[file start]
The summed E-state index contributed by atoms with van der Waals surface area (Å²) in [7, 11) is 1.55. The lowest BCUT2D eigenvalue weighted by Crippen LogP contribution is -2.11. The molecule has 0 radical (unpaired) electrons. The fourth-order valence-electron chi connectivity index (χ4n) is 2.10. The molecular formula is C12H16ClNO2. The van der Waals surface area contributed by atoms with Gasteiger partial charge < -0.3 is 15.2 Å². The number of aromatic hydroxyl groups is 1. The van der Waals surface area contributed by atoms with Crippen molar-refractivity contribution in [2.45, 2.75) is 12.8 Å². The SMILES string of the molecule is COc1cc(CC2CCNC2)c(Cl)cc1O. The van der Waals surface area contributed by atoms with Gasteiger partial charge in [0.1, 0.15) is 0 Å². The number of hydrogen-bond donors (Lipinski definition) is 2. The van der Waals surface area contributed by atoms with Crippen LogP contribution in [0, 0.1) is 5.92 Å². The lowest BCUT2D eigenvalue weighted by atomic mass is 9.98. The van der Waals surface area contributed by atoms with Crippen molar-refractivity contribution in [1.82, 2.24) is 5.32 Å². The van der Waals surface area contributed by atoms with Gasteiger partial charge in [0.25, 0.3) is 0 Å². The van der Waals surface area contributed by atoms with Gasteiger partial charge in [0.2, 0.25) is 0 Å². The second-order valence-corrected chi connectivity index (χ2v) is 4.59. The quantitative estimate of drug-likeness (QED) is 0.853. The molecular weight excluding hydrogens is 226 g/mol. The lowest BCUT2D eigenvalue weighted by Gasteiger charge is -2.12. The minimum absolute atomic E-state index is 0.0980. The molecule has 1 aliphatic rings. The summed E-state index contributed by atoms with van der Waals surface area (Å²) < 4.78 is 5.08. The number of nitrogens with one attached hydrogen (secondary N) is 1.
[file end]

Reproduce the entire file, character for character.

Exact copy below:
The summed E-state index contributed by atoms with van der Waals surface area (Å²) in [7, 11) is 1.55. The lowest BCUT2D eigenvalue weighted by Crippen LogP contribution is -2.11. The molecule has 0 radical (unpaired) electrons. The fourth-order valence-electron chi connectivity index (χ4n) is 2.10. The molecular formula is C12H16ClNO2. The van der Waals surface area contributed by atoms with Gasteiger partial charge < -0.3 is 15.2 Å². The number of aromatic hydroxyl groups is 1. The van der Waals surface area contributed by atoms with Crippen molar-refractivity contribution in [2.45, 2.75) is 12.8 Å². The SMILES string of the molecule is COc1cc(CC2CCNC2)c(Cl)cc1O. The van der Waals surface area contributed by atoms with Gasteiger partial charge in [0.1, 0.15) is 0 Å². The number of hydrogen-bond donors (Lipinski definition) is 2. The van der Waals surface area contributed by atoms with Crippen LogP contribution in [0, 0.1) is 5.92 Å². The lowest BCUT2D eigenvalue weighted by atomic mass is 9.98. The van der Waals surface area contributed by atoms with Crippen molar-refractivity contribution in [1.82, 2.24) is 5.32 Å². The van der Waals surface area contributed by atoms with Gasteiger partial charge in [0.25, 0.3) is 0 Å². The van der Waals surface area contributed by atoms with Gasteiger partial charge in [0.2, 0.25) is 0 Å². The second-order valence-corrected chi connectivity index (χ2v) is 4.59. The quantitative estimate of drug-likeness (QED) is 0.853. The molecular weight excluding hydrogens is 226 g/mol. The lowest BCUT2D eigenvalue weighted by Gasteiger charge is -2.12. The minimum absolute atomic E-state index is 0.0980. The molecule has 1 aliphatic rings. The summed E-state index contributed by atoms with van der Waals surface area (Å²) < 4.78 is 5.08. The number of nitrogens with one attached hydrogen (secondary N) is 1.